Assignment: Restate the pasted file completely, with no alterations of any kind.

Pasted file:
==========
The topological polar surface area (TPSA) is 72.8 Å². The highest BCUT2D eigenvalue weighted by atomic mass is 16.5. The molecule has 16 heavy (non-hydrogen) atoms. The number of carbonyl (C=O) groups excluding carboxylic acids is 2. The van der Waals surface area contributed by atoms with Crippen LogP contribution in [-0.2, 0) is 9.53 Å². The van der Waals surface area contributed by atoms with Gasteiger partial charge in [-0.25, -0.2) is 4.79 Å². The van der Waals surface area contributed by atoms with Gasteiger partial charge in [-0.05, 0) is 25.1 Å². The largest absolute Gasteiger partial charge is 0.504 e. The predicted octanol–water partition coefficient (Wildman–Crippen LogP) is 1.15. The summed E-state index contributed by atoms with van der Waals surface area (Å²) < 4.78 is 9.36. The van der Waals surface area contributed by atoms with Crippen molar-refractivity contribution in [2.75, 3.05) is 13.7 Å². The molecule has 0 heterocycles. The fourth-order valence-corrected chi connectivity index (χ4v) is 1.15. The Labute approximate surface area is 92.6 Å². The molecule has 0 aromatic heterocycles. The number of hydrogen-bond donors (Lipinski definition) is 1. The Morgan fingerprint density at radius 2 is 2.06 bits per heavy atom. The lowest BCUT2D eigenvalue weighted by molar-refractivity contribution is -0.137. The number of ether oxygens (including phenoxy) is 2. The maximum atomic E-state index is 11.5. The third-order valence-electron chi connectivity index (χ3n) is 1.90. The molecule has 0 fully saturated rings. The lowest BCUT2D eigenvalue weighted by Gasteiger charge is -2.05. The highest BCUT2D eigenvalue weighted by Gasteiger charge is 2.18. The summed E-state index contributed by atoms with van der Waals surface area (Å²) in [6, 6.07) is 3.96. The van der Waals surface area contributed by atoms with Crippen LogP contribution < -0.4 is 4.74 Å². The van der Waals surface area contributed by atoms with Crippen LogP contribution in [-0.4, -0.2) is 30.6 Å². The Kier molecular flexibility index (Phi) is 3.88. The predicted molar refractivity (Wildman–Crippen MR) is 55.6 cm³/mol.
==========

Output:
The topological polar surface area (TPSA) is 72.8 Å². The highest BCUT2D eigenvalue weighted by atomic mass is 16.5. The molecule has 16 heavy (non-hydrogen) atoms. The number of carbonyl (C=O) groups excluding carboxylic acids is 2. The van der Waals surface area contributed by atoms with Crippen LogP contribution in [-0.2, 0) is 9.53 Å². The van der Waals surface area contributed by atoms with Gasteiger partial charge in [-0.25, -0.2) is 4.79 Å². The van der Waals surface area contributed by atoms with Gasteiger partial charge in [-0.05, 0) is 25.1 Å². The largest absolute Gasteiger partial charge is 0.504 e. The predicted octanol–water partition coefficient (Wildman–Crippen LogP) is 1.15. The summed E-state index contributed by atoms with van der Waals surface area (Å²) < 4.78 is 9.36. The van der Waals surface area contributed by atoms with Crippen molar-refractivity contribution in [2.75, 3.05) is 13.7 Å². The molecule has 0 heterocycles. The fourth-order valence-corrected chi connectivity index (χ4v) is 1.15. The Labute approximate surface area is 92.6 Å². The molecule has 0 aromatic heterocycles. The number of hydrogen-bond donors (Lipinski definition) is 1. The Morgan fingerprint density at radius 2 is 2.06 bits per heavy atom. The lowest BCUT2D eigenvalue weighted by molar-refractivity contribution is -0.137. The number of ether oxygens (including phenoxy) is 2. The maximum atomic E-state index is 11.5. The third-order valence-electron chi connectivity index (χ3n) is 1.90. The molecule has 0 fully saturated rings. The lowest BCUT2D eigenvalue weighted by Gasteiger charge is -2.05. The highest BCUT2D eigenvalue weighted by Gasteiger charge is 2.18. The summed E-state index contributed by atoms with van der Waals surface area (Å²) in [6, 6.07) is 3.96. The van der Waals surface area contributed by atoms with Crippen LogP contribution < -0.4 is 4.74 Å². The van der Waals surface area contributed by atoms with Crippen LogP contribution in [-0.4, -0.2) is 30.6 Å². The Kier molecular flexibility index (Phi) is 3.88. The predicted molar refractivity (Wildman–Crippen MR) is 55.6 cm³/mol.